Due to the delay in data collection by the Census Bureau as a result of the 2020 Coronavirus Pandemic, the Legislature of California petitioned the state's Supreme Court to allow the California Citizens' Redistricting Commission more time to produce the state's congressional, state legislative, and Board of Equalization districts.
The Court granted the legislature's petition and pushed back the deadline for the release of maps as follows: Preliminary maps must be complete by November 1, 2021, and final maps must be enacted by December 15, 2021. The Court's order also provided that if census data was delivered after 7/31/21, these deadlines would be extended by the number of days after that date it became available (the "additional federal delay.")
On August 20, 2021 the Redistricting Commission filed an emergency motion with the California Supreme Court seeking clarification of, and several modifications to, the Court's July 17, 2020 order adjusting the state's redistricting deadlines. The Commission first requested the Court clarify that the "additional federal delay" provided for in its order should run from 7/31/21 to 8/18/21, which was the date on which the Statewide Database was able to complete the reformatting of the "legacy" version of federal census data and make it publicly available in a useable format for both the public and the Commission, rather than to 8/12/21, which was the date the legacy format data was received. Under this interpretation, the Commission's deadlines for releasing preliminary maps and for certifying final maps would've been extended by 18 days to 11/19/21 and 1/3/22, respectively. Second, citing the fact that under the Court's timeline the Commission's public input phase would've fallen over the Thanksgiving-Christmas-New Year's holiday period, the Commission requested that the Court modify the deadline for certifying final maps to 1/14/22 in order to provide additional time for meaningful public engagement and participation. Finally, they requested that the shortened public notice requirements for the Commission's final hearings, which ordinarily are limited to meetings taking place in August, be modified such that they applied to any meetings held in the 15 days leading up to the final deadline for certifying maps.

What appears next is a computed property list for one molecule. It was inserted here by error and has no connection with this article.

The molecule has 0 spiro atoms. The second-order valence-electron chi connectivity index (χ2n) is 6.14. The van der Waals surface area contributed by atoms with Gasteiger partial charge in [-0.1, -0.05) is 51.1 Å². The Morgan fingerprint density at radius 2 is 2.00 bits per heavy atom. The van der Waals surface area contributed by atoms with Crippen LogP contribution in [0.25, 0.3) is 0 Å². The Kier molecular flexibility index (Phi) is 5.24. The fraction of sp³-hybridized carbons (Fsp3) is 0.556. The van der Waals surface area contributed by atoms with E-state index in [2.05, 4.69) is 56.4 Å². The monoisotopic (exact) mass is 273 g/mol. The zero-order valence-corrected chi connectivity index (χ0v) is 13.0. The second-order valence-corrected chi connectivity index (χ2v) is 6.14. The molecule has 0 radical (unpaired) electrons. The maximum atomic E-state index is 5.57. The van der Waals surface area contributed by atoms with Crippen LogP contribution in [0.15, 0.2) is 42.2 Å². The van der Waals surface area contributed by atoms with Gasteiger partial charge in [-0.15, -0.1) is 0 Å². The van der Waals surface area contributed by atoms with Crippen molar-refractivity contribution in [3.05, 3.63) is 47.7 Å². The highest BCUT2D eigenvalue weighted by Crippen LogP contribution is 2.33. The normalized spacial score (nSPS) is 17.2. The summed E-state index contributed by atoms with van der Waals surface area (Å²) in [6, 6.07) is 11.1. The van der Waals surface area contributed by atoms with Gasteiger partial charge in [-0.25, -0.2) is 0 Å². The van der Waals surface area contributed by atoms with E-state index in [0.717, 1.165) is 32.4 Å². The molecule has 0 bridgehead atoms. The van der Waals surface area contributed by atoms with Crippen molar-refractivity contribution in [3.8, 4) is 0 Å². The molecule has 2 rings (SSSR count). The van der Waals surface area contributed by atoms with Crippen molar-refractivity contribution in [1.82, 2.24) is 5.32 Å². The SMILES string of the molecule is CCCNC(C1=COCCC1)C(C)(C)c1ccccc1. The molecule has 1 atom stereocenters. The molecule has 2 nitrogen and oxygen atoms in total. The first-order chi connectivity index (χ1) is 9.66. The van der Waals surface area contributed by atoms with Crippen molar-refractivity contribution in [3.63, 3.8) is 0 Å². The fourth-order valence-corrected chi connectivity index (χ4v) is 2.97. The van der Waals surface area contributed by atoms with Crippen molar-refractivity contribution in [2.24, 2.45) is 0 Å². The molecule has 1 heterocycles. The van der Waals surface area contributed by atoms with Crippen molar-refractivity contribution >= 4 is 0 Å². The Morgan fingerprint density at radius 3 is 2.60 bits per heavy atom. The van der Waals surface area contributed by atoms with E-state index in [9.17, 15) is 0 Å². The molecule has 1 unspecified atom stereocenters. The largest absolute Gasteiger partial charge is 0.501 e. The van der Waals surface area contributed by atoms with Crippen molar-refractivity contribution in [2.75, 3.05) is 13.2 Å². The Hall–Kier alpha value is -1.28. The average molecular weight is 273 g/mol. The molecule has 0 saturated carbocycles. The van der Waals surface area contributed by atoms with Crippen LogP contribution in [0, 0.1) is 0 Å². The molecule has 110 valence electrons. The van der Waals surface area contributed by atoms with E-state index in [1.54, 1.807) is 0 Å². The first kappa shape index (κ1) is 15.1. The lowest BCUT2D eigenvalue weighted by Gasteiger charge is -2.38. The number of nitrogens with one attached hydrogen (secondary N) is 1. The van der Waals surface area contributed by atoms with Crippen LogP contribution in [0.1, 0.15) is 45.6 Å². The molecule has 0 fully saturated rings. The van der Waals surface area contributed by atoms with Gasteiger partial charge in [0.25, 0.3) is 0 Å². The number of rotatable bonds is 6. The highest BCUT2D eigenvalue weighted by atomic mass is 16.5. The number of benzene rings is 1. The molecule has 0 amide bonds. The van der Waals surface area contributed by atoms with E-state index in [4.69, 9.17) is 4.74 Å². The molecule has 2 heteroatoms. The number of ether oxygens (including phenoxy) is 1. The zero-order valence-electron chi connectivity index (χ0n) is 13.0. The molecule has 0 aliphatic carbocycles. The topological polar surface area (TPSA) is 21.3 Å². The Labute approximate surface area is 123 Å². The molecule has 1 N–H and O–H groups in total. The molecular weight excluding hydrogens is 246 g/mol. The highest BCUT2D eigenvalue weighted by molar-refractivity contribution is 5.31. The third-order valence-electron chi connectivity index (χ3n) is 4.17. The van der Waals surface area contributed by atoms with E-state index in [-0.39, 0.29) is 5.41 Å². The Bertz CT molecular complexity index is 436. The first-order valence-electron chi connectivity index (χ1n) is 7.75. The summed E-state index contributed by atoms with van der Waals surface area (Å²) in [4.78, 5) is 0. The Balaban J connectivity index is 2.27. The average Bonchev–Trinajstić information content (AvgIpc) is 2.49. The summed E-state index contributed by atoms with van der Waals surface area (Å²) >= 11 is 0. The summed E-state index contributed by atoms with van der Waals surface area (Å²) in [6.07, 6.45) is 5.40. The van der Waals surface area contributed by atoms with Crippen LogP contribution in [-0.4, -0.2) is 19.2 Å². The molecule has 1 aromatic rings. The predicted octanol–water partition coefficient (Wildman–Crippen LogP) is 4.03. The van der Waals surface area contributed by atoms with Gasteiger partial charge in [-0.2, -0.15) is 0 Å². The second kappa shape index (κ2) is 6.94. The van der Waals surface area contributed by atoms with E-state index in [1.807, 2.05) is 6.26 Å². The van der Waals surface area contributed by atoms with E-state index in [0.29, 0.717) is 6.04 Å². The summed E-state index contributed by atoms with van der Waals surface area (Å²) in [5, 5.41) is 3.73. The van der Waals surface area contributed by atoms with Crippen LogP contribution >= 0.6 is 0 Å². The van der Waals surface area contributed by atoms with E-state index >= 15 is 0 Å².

On September 22, 2021 the California Supreme Court issued an order granting in part and denying in part the Commission's emergency motion. The Court declined to change the Commission's deadlines for releasing and approving preliminary and final redistricting plans, but did permit the Commission to provide only three days' public notice for meetings held in the last 15 days prior to the final maps being certified.
Supreme Court of California - S262530